Musical training during childhood may influence regional brain growth

May 07, 2001

PHILADELPHIA, PA - Research has revealed significant differences in the gray matter distribution between professional musicians trained at an early age and non-musicians, as presented today at the American Academy of Neurology's 53rd Annual Meeting in Philadelphia, PA. The musicians in the study had more relative gray matter volume in left and right primary sensorimotor regions, the left more than the right intraparietal sulcus region, the left basal ganglia region and the left posterior perisylvian region, with pronounced differences also seen in the cerebellum bilaterally.

"We were interested to know whether intense environmental demands such as musical training at an early age influenced actual brain growth and development," comments study leader Gottfried Schlaug, MD, PhD. Results of this cross-sectional study may indicate use-dependent brain growth or structural plasticity of gray matter volume in response to such demands during a critical period of brain maturation. "An alternative explanation may be that these musicians were born with these differences, which may draw them toward their musical gifts." Fifteen male professional musicians and 15 age and gender matched non-musicians were included in the study conducted by neurologist Schlaug and Gaser Christian, PhD, of Germany, at the Beth Israel Deaconess Medical Center, Boston. Using a magnetic resonance imaging sequence, they compared high resolution anatomical datasets of the professional musicians' and non-musicians' brains on a voxel-by-voxel basis using SPM99 software.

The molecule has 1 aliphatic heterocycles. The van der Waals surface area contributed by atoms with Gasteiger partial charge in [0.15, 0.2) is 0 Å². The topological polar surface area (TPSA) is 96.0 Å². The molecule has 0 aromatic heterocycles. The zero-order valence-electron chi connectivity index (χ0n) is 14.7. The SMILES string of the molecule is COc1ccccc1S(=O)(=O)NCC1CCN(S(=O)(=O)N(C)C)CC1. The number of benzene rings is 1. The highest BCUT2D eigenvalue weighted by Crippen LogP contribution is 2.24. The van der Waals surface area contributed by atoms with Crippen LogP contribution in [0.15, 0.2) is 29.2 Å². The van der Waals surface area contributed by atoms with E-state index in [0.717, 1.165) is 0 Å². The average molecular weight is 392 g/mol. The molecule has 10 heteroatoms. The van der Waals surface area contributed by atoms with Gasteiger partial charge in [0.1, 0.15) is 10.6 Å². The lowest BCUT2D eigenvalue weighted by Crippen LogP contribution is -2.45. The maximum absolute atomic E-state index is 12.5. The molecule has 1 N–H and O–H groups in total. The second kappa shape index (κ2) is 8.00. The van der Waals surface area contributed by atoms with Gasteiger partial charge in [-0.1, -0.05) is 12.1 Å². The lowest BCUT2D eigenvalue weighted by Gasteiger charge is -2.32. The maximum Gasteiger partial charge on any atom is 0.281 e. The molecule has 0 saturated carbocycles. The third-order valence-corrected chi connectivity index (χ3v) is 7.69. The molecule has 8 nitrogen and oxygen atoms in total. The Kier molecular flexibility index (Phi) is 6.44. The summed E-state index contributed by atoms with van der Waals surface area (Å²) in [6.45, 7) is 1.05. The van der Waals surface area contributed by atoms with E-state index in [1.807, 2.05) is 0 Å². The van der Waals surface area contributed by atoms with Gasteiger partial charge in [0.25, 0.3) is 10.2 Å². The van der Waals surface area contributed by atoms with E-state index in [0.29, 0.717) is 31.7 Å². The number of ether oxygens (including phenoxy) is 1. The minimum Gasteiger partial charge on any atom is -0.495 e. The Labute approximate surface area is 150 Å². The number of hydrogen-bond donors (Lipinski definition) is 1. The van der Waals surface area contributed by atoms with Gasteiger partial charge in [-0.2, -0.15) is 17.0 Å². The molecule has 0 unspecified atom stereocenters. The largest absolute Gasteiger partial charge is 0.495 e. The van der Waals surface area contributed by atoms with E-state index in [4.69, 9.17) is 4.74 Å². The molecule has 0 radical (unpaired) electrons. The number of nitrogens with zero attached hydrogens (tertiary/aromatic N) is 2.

"Musicians typically commence training at an early age, making them ideal subjects for this type of investigation," notes Schlaug. These presumed cerebral adaptations may not only lead to modifications of functional sensory and motor maps, but may also lead to structural adaptations within the sensorimotor system.

"However," Schlaug concludes, "additional study is necessary to confirm causal relationships between intense motor training for a long period of time and structural changes in motor and non-motor related brain regions." Schlaug is continuing this study to identify areas of the brain that are different, and to determine if training and experience create the differences.